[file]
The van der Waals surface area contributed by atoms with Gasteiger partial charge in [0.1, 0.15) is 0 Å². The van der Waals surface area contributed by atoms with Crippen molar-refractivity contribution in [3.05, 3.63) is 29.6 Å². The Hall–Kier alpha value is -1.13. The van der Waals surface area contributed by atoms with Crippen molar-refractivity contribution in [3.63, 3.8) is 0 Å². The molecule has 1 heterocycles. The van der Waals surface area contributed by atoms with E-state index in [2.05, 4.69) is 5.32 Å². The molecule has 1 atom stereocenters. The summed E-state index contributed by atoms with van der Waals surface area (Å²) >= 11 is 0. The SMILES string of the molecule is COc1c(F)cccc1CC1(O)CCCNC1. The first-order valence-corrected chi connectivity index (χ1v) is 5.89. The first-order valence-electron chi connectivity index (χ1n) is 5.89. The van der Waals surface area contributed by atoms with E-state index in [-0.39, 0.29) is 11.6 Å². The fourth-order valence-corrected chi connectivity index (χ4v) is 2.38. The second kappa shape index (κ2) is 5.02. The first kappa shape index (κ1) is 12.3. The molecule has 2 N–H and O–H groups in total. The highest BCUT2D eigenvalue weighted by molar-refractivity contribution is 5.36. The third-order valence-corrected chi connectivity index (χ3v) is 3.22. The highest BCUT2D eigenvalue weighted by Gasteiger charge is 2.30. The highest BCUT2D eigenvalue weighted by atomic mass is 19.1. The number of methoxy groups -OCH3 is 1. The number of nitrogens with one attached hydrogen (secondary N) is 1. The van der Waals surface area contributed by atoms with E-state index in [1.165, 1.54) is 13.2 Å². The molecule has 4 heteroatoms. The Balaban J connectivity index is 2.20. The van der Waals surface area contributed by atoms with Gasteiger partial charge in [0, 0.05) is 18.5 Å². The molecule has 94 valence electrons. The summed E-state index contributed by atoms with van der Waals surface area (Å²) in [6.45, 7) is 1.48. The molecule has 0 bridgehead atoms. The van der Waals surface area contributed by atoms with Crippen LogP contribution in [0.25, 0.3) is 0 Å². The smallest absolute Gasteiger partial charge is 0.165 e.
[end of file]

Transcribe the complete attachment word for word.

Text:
The van der Waals surface area contributed by atoms with Gasteiger partial charge in [0.1, 0.15) is 0 Å². The van der Waals surface area contributed by atoms with Crippen molar-refractivity contribution in [3.05, 3.63) is 29.6 Å². The Hall–Kier alpha value is -1.13. The van der Waals surface area contributed by atoms with Crippen molar-refractivity contribution in [3.63, 3.8) is 0 Å². The molecule has 1 heterocycles. The van der Waals surface area contributed by atoms with E-state index in [2.05, 4.69) is 5.32 Å². The molecule has 1 atom stereocenters. The summed E-state index contributed by atoms with van der Waals surface area (Å²) >= 11 is 0. The SMILES string of the molecule is COc1c(F)cccc1CC1(O)CCCNC1. The first-order valence-corrected chi connectivity index (χ1v) is 5.89. The first-order valence-electron chi connectivity index (χ1n) is 5.89. The van der Waals surface area contributed by atoms with E-state index in [-0.39, 0.29) is 11.6 Å². The fourth-order valence-corrected chi connectivity index (χ4v) is 2.38. The second kappa shape index (κ2) is 5.02. The first kappa shape index (κ1) is 12.3. The molecule has 2 N–H and O–H groups in total. The highest BCUT2D eigenvalue weighted by molar-refractivity contribution is 5.36. The third-order valence-corrected chi connectivity index (χ3v) is 3.22. The highest BCUT2D eigenvalue weighted by Gasteiger charge is 2.30. The highest BCUT2D eigenvalue weighted by atomic mass is 19.1. The number of methoxy groups -OCH3 is 1. The number of nitrogens with one attached hydrogen (secondary N) is 1. The van der Waals surface area contributed by atoms with E-state index in [1.165, 1.54) is 13.2 Å². The molecule has 4 heteroatoms. The Balaban J connectivity index is 2.20. The van der Waals surface area contributed by atoms with Gasteiger partial charge in [0, 0.05) is 18.5 Å². The molecule has 94 valence electrons. The summed E-state index contributed by atoms with van der Waals surface area (Å²) in [6.45, 7) is 1.48. The molecule has 0 bridgehead atoms. The van der Waals surface area contributed by atoms with Crippen LogP contribution in [0.25, 0.3) is 0 Å². The smallest absolute Gasteiger partial charge is 0.165 e.